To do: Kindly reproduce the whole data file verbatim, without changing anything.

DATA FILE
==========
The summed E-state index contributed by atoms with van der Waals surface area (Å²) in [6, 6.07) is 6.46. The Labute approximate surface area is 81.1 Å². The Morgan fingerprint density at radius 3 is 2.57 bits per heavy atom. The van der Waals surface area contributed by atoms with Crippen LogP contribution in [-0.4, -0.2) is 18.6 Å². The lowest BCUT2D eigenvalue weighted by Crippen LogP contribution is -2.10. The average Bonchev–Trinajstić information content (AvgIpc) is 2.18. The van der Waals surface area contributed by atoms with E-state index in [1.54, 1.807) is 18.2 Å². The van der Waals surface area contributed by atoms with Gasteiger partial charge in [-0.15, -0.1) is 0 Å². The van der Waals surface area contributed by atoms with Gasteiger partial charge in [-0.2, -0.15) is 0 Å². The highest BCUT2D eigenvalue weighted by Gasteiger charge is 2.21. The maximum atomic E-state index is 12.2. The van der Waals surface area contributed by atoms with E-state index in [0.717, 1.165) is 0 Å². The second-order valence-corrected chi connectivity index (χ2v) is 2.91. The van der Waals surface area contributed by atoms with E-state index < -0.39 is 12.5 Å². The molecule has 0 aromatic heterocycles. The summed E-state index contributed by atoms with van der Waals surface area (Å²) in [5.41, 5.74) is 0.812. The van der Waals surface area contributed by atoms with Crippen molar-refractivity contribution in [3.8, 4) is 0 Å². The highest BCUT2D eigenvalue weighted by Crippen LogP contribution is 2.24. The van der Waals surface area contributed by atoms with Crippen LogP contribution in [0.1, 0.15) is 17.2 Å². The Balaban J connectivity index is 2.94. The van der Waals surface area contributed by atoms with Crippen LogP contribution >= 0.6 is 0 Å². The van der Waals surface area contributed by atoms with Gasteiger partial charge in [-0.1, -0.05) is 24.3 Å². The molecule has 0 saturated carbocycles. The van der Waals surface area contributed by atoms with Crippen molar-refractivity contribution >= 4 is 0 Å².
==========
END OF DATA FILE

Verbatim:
The summed E-state index contributed by atoms with van der Waals surface area (Å²) in [6, 6.07) is 6.46. The Labute approximate surface area is 81.1 Å². The Morgan fingerprint density at radius 3 is 2.57 bits per heavy atom. The van der Waals surface area contributed by atoms with Crippen LogP contribution in [-0.4, -0.2) is 18.6 Å². The lowest BCUT2D eigenvalue weighted by Crippen LogP contribution is -2.10. The average Bonchev–Trinajstić information content (AvgIpc) is 2.18. The van der Waals surface area contributed by atoms with E-state index in [1.54, 1.807) is 18.2 Å². The van der Waals surface area contributed by atoms with Gasteiger partial charge in [-0.15, -0.1) is 0 Å². The van der Waals surface area contributed by atoms with Gasteiger partial charge in [-0.2, -0.15) is 0 Å². The highest BCUT2D eigenvalue weighted by Gasteiger charge is 2.21. The maximum atomic E-state index is 12.2. The van der Waals surface area contributed by atoms with E-state index in [0.717, 1.165) is 0 Å². The second-order valence-corrected chi connectivity index (χ2v) is 2.91. The van der Waals surface area contributed by atoms with E-state index < -0.39 is 12.5 Å². The molecule has 0 aromatic heterocycles. The summed E-state index contributed by atoms with van der Waals surface area (Å²) in [5.41, 5.74) is 0.812. The van der Waals surface area contributed by atoms with Crippen molar-refractivity contribution in [3.8, 4) is 0 Å². The highest BCUT2D eigenvalue weighted by Crippen LogP contribution is 2.24. The van der Waals surface area contributed by atoms with Crippen LogP contribution in [0.1, 0.15) is 17.2 Å². The Balaban J connectivity index is 2.94. The van der Waals surface area contributed by atoms with Crippen LogP contribution >= 0.6 is 0 Å². The van der Waals surface area contributed by atoms with Gasteiger partial charge in [-0.1, -0.05) is 24.3 Å². The molecule has 0 saturated carbocycles. The van der Waals surface area contributed by atoms with Crippen molar-refractivity contribution >= 4 is 0 Å².